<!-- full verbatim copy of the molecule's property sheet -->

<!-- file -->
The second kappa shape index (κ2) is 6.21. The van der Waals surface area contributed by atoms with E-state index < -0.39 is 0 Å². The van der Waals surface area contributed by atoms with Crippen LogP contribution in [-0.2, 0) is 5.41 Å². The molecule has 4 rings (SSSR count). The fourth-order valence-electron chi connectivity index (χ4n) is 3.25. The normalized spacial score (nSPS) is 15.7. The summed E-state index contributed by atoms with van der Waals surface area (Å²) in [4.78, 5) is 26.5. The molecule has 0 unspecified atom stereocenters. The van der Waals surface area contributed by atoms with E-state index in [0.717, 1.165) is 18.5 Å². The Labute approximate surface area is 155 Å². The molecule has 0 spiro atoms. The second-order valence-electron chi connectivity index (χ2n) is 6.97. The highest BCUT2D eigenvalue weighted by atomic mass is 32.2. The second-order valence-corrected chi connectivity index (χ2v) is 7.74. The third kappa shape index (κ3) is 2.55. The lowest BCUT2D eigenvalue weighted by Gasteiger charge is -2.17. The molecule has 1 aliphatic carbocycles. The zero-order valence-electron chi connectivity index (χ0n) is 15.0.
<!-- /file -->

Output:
The second kappa shape index (κ2) is 6.21. The van der Waals surface area contributed by atoms with E-state index < -0.39 is 0 Å². The van der Waals surface area contributed by atoms with Crippen LogP contribution in [-0.2, 0) is 5.41 Å². The molecule has 4 rings (SSSR count). The fourth-order valence-electron chi connectivity index (χ4n) is 3.25. The normalized spacial score (nSPS) is 15.7. The summed E-state index contributed by atoms with van der Waals surface area (Å²) in [4.78, 5) is 26.5. The molecule has 0 unspecified atom stereocenters. The van der Waals surface area contributed by atoms with E-state index in [0.717, 1.165) is 18.5 Å². The Labute approximate surface area is 155 Å². The molecule has 0 spiro atoms. The second-order valence-electron chi connectivity index (χ2n) is 6.97. The highest BCUT2D eigenvalue weighted by atomic mass is 32.2. The second-order valence-corrected chi connectivity index (χ2v) is 7.74. The third kappa shape index (κ3) is 2.55. The lowest BCUT2D eigenvalue weighted by Gasteiger charge is -2.17. The molecule has 1 aliphatic carbocycles. The zero-order valence-electron chi connectivity index (χ0n) is 15.0.